|Next of Kin|
|Written by Abbie Bernstein|
|Tuesday, 20 October 1998|
'Next of Kin' is kind of a hoot. Most of Michael Jenning's script is by the numbers, but it's so well cast and directed by John Irvin with such a sense of style and an eye for small details that it adds up to acceptable entertainment.
Patrick Swayze stars as Truman Gates, an Appalachian native who has become a Chicago police officer, much to the disgust of his big brother Briar (Liam Neeson), who has proudly remained in the hills. When their younger brother (Bill Paxton, who's worth watching in his few scenes) is murdered by a local mobster, Briar comes to the big city, intent on avenging the death in down-home tradition. Truman is equally determined to bring the guilty party to justice the legal way.
The brotherly quarreling over how to handle the murder feels like just another variation on buddy-cop clashes. There's the potential for real drama in the notion that Truman actually longs to take the law into his own hands as Briar would have him do, but the writing doesn't get beyond the basics of this concept. On the other hand, Swayze and Neeson play the hell out of their characters, making them consistently compelling (even if Neeson's accent heads for Ireland now and then). Bonus casting includes Helen Hunt as Truman's worried wife, Andreas Katsulas as a mob boss and a very young-looking Ben Stiller as the boss's nebbishy son.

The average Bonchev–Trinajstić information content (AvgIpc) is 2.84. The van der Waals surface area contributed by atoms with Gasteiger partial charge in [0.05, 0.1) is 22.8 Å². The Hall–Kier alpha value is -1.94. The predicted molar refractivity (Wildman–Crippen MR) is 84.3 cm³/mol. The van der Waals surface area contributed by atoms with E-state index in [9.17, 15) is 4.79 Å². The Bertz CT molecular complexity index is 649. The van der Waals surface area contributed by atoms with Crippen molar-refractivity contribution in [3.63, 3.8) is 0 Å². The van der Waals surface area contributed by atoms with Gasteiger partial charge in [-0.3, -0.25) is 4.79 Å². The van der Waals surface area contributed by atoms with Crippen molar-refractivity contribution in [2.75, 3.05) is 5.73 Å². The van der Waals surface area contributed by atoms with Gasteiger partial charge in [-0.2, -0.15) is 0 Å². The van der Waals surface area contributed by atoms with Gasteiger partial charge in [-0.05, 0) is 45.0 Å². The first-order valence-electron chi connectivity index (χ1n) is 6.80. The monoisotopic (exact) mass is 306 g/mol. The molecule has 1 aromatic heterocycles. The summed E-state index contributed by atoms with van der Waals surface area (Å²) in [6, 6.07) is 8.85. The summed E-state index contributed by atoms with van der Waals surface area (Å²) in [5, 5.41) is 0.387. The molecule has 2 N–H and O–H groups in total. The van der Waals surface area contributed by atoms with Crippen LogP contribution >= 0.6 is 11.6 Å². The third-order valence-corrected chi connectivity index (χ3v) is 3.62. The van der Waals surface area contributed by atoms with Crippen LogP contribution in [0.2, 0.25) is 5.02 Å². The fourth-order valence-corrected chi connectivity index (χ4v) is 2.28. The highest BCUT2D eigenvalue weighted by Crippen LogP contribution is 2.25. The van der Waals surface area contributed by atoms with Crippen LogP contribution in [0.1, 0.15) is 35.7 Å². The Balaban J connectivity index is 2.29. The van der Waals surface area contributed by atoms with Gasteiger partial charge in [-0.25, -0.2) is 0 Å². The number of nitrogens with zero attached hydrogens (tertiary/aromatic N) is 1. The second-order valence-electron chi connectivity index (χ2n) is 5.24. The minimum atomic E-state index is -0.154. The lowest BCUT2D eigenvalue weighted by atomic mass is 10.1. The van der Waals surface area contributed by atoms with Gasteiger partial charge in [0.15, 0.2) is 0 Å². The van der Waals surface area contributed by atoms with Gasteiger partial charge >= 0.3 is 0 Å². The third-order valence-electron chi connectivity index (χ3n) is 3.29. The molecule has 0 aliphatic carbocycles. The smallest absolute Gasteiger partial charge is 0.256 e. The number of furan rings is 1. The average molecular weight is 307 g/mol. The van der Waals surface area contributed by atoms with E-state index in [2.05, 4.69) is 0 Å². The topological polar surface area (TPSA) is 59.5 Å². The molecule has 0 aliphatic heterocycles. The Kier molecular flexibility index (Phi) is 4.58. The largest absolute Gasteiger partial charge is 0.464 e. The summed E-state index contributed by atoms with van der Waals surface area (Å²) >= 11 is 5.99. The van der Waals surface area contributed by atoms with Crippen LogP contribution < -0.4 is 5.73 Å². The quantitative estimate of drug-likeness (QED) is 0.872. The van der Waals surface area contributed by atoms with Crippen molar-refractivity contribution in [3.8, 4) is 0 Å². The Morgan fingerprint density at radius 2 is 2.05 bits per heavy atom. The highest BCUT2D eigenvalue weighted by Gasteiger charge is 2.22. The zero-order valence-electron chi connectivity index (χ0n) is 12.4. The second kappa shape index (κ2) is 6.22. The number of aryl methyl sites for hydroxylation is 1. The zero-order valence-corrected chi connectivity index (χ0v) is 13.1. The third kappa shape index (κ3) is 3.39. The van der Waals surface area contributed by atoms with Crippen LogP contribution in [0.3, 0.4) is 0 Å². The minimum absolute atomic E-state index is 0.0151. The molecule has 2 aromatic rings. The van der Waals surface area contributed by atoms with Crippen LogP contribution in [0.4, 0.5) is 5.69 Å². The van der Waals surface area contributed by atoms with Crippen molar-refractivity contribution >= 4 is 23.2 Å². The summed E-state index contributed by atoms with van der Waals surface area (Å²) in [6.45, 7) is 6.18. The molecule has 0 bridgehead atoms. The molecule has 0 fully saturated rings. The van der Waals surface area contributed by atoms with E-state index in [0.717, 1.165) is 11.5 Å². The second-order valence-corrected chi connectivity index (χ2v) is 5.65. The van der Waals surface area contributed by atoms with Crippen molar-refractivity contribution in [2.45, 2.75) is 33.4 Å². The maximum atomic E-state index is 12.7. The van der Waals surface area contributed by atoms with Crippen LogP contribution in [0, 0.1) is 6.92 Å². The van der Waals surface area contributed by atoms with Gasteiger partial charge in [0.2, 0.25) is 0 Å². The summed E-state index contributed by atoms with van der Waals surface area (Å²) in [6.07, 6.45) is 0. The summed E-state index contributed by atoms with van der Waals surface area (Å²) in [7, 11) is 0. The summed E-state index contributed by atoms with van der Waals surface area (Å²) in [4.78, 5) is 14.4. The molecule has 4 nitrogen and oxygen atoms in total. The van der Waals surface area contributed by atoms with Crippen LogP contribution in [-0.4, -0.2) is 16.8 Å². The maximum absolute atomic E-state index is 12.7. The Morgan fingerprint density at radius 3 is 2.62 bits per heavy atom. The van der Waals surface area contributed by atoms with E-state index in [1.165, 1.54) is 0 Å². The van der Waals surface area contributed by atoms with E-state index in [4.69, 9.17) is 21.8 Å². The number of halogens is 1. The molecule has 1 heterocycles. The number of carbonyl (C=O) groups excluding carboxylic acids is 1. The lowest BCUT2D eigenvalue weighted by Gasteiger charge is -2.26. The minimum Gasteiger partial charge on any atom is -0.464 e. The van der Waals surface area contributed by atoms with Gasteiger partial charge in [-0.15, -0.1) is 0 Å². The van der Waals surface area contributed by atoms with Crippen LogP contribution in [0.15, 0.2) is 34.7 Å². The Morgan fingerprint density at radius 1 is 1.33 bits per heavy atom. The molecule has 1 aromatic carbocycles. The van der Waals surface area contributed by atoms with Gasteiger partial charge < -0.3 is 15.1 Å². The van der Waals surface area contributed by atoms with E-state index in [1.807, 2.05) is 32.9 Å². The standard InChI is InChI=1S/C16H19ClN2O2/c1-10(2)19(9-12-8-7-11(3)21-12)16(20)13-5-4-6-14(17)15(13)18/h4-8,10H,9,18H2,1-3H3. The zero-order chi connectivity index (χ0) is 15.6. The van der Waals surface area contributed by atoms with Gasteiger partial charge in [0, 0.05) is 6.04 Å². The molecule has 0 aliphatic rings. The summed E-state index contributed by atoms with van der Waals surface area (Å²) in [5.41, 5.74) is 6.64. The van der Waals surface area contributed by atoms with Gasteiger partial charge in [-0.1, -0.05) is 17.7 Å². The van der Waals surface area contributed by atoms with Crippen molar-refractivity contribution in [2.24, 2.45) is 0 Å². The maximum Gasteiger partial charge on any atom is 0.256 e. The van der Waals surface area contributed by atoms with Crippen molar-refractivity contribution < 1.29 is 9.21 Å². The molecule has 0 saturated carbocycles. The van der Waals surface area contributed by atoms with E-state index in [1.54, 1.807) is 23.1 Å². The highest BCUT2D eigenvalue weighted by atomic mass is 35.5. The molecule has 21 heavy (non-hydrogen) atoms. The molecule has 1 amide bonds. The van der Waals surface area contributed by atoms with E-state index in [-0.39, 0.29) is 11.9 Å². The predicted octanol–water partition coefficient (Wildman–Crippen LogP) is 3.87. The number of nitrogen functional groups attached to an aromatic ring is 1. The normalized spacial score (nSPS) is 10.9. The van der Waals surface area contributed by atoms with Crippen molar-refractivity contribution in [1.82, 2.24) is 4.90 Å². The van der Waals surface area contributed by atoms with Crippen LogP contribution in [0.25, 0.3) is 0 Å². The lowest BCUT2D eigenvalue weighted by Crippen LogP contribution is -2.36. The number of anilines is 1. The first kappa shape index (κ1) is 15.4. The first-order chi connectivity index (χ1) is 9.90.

Director Irvin and his film crew take pains to make 'Next of Kin' look great at all times, from the gorgeous brown/gray mist enshrouding a train pulling into a tiny mountain station in Chapter 6 to the complementary shimmer of leaves and flashlight beams in Chapter 29. Given the filmmakers' attention to the look of the film, it's a double shame that the DVD has been released full-frame, rather than letterboxed in its original aspect ratio. The sound here fares better, retaining original grace notes like the substitution of the ambient rumble of an elevated train for suspenseful music in Chapter 17 (which also contains some fine, resonant gunshot sound effects and impressive stunt jumps).
Jack Nitzsche's musical score gets into the spirit of things as well from the opening credits onward, morphing a country fiddle tune over a rural montage into a rock/blues rendition of the same piece as we find ourselves in the rain-slick streets of Chicago. The plot's something we've seen many times before, but any action flick that starts out with the playful twang of a kazoo on the soundtrack can't be all bad.